Travel - The Lemaire Channel

The Lemaire Channel


Grab your cameras and make for the observation decks as our Captain deftly nudges aside ice floes with the bow of the ship as you transit Lemaire Channel,
The Lemaire Channel is a spectacular sight with enormous sheer cliffs falling straight into the sea. Affectionately known as "Kodak Gap," this narrow waterway flows between the 3,000-foot peaks of Booth Island and the peninsula.
It's only once you're well within it that a way through is visible. Orcas and humpback whales often accompany ships as they make their way through some of the most spectacular scenery on Earth. Unfortunately, ice can sometimes obscure the path and ships need to retreat and sail around Booth Island.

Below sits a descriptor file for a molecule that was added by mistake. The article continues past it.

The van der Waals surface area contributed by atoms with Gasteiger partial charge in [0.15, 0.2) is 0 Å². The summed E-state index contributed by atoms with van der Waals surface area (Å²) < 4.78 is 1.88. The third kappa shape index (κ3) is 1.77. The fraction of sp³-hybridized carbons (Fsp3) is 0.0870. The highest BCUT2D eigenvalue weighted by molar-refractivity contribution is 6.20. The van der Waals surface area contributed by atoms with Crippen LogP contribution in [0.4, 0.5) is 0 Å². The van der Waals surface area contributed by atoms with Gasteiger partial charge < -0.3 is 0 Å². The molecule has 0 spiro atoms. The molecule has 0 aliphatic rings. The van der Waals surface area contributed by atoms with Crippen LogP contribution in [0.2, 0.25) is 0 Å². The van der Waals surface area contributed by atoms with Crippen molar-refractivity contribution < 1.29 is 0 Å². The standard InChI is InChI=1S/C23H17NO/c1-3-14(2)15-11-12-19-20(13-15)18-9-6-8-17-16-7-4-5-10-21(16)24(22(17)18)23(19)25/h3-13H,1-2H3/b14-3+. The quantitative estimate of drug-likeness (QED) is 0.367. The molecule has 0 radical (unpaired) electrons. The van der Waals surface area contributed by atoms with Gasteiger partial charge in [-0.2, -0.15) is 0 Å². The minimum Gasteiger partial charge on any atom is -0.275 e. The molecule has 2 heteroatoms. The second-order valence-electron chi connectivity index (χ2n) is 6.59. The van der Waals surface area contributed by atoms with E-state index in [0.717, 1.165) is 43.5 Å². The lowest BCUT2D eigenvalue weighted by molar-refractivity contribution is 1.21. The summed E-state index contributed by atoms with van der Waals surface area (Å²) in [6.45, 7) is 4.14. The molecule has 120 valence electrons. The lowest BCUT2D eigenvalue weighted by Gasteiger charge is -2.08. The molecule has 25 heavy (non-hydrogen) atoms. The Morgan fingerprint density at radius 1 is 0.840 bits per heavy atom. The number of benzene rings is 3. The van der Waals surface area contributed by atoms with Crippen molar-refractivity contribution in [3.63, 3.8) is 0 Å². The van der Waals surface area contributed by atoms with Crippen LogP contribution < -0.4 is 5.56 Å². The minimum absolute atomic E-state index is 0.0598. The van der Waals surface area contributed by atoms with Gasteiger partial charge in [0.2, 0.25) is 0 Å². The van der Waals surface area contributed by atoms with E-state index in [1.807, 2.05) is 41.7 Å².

At the northern end of Lemaire Channel are a pair of tall, rounded and often snow-capped peaks known as Una's Tits that are also popular with holiday snappers. Belgian explorer De Gerlache during his 1898 expedition aboard Belgica first navigated the channel, and, curiously, named it after the Belgian explorer Charles Lemaire, who explored parts of the Congo.

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